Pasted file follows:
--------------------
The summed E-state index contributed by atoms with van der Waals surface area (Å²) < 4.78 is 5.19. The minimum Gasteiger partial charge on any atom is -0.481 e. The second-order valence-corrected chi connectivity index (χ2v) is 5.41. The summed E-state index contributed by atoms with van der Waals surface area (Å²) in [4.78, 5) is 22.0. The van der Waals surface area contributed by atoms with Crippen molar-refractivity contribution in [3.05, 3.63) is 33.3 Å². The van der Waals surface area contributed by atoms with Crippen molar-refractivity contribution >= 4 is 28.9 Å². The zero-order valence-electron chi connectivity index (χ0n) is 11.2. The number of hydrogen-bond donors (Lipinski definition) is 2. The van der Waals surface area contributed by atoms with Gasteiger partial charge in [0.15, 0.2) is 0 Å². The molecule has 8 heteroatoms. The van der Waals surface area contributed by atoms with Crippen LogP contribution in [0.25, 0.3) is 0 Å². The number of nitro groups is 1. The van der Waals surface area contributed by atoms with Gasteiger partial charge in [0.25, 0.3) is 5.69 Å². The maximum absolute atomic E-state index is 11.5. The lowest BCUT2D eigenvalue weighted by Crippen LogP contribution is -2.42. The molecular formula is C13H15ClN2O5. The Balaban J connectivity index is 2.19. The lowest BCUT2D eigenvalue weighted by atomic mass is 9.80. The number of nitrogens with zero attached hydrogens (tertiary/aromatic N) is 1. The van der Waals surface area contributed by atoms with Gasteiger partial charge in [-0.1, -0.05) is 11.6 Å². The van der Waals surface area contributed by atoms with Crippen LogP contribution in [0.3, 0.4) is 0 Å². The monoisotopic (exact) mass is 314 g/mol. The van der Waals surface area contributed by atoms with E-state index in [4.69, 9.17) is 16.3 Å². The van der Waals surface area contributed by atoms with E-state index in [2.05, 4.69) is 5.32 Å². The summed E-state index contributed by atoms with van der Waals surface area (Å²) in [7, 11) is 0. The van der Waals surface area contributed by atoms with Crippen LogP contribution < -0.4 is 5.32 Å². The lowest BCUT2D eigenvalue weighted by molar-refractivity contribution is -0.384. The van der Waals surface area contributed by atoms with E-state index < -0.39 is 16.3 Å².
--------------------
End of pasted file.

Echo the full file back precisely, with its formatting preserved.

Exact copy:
The summed E-state index contributed by atoms with van der Waals surface area (Å²) < 4.78 is 5.19. The minimum Gasteiger partial charge on any atom is -0.481 e. The second-order valence-corrected chi connectivity index (χ2v) is 5.41. The summed E-state index contributed by atoms with van der Waals surface area (Å²) in [4.78, 5) is 22.0. The van der Waals surface area contributed by atoms with Crippen molar-refractivity contribution in [3.05, 3.63) is 33.3 Å². The van der Waals surface area contributed by atoms with Crippen molar-refractivity contribution >= 4 is 28.9 Å². The zero-order valence-electron chi connectivity index (χ0n) is 11.2. The number of hydrogen-bond donors (Lipinski definition) is 2. The van der Waals surface area contributed by atoms with Gasteiger partial charge in [0.15, 0.2) is 0 Å². The molecule has 8 heteroatoms. The van der Waals surface area contributed by atoms with Crippen LogP contribution in [0.25, 0.3) is 0 Å². The number of nitro groups is 1. The van der Waals surface area contributed by atoms with Gasteiger partial charge in [0.25, 0.3) is 5.69 Å². The maximum absolute atomic E-state index is 11.5. The lowest BCUT2D eigenvalue weighted by Crippen LogP contribution is -2.42. The molecular formula is C13H15ClN2O5. The Balaban J connectivity index is 2.19. The lowest BCUT2D eigenvalue weighted by atomic mass is 9.80. The number of nitrogens with zero attached hydrogens (tertiary/aromatic N) is 1. The van der Waals surface area contributed by atoms with Gasteiger partial charge in [-0.1, -0.05) is 11.6 Å². The van der Waals surface area contributed by atoms with Crippen LogP contribution in [0.3, 0.4) is 0 Å². The monoisotopic (exact) mass is 314 g/mol. The van der Waals surface area contributed by atoms with E-state index in [4.69, 9.17) is 16.3 Å². The van der Waals surface area contributed by atoms with E-state index in [2.05, 4.69) is 5.32 Å². The summed E-state index contributed by atoms with van der Waals surface area (Å²) in [7, 11) is 0. The van der Waals surface area contributed by atoms with Crippen LogP contribution < -0.4 is 5.32 Å². The lowest BCUT2D eigenvalue weighted by molar-refractivity contribution is -0.384. The van der Waals surface area contributed by atoms with E-state index < -0.39 is 16.3 Å².